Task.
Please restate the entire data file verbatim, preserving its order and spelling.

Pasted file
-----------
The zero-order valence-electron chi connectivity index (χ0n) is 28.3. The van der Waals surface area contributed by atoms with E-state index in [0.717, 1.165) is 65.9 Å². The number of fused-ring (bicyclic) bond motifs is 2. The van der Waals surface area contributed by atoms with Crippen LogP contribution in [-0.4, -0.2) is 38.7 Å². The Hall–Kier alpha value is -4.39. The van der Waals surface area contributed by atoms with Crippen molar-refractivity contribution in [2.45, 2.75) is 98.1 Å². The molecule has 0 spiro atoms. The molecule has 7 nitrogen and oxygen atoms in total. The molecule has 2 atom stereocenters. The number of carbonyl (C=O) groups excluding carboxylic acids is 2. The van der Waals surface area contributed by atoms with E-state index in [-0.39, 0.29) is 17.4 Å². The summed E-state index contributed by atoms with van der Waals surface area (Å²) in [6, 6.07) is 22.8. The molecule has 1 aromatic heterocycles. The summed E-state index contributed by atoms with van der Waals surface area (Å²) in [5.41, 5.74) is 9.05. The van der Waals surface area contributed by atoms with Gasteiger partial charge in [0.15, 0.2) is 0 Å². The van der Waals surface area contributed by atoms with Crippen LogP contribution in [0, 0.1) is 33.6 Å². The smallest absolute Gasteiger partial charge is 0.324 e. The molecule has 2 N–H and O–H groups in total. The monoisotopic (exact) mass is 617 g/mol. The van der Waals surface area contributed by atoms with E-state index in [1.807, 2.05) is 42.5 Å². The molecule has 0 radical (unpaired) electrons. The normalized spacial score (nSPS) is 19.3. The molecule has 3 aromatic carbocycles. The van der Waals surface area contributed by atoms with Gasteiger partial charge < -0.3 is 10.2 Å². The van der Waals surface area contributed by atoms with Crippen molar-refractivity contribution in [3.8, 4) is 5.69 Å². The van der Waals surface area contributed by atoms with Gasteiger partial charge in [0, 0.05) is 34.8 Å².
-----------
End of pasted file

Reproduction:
The zero-order valence-electron chi connectivity index (χ0n) is 28.3. The van der Waals surface area contributed by atoms with E-state index in [0.717, 1.165) is 65.9 Å². The number of fused-ring (bicyclic) bond motifs is 2. The van der Waals surface area contributed by atoms with Crippen LogP contribution in [-0.4, -0.2) is 38.7 Å². The Hall–Kier alpha value is -4.39. The van der Waals surface area contributed by atoms with Crippen molar-refractivity contribution in [2.45, 2.75) is 98.1 Å². The molecule has 0 spiro atoms. The molecule has 7 nitrogen and oxygen atoms in total. The molecule has 2 atom stereocenters. The number of carbonyl (C=O) groups excluding carboxylic acids is 2. The van der Waals surface area contributed by atoms with E-state index in [-0.39, 0.29) is 17.4 Å². The summed E-state index contributed by atoms with van der Waals surface area (Å²) in [6, 6.07) is 22.8. The molecule has 1 aromatic heterocycles. The summed E-state index contributed by atoms with van der Waals surface area (Å²) in [5.41, 5.74) is 9.05. The van der Waals surface area contributed by atoms with Gasteiger partial charge in [0.15, 0.2) is 0 Å². The van der Waals surface area contributed by atoms with Crippen LogP contribution in [0, 0.1) is 33.6 Å². The smallest absolute Gasteiger partial charge is 0.324 e. The molecule has 2 N–H and O–H groups in total. The monoisotopic (exact) mass is 617 g/mol. The van der Waals surface area contributed by atoms with E-state index in [1.807, 2.05) is 42.5 Å². The molecule has 0 radical (unpaired) electrons. The normalized spacial score (nSPS) is 19.3. The molecule has 3 aromatic carbocycles. The van der Waals surface area contributed by atoms with Gasteiger partial charge < -0.3 is 10.2 Å². The van der Waals surface area contributed by atoms with Crippen molar-refractivity contribution in [3.8, 4) is 5.69 Å². The van der Waals surface area contributed by atoms with Gasteiger partial charge in [0, 0.05) is 34.8 Å².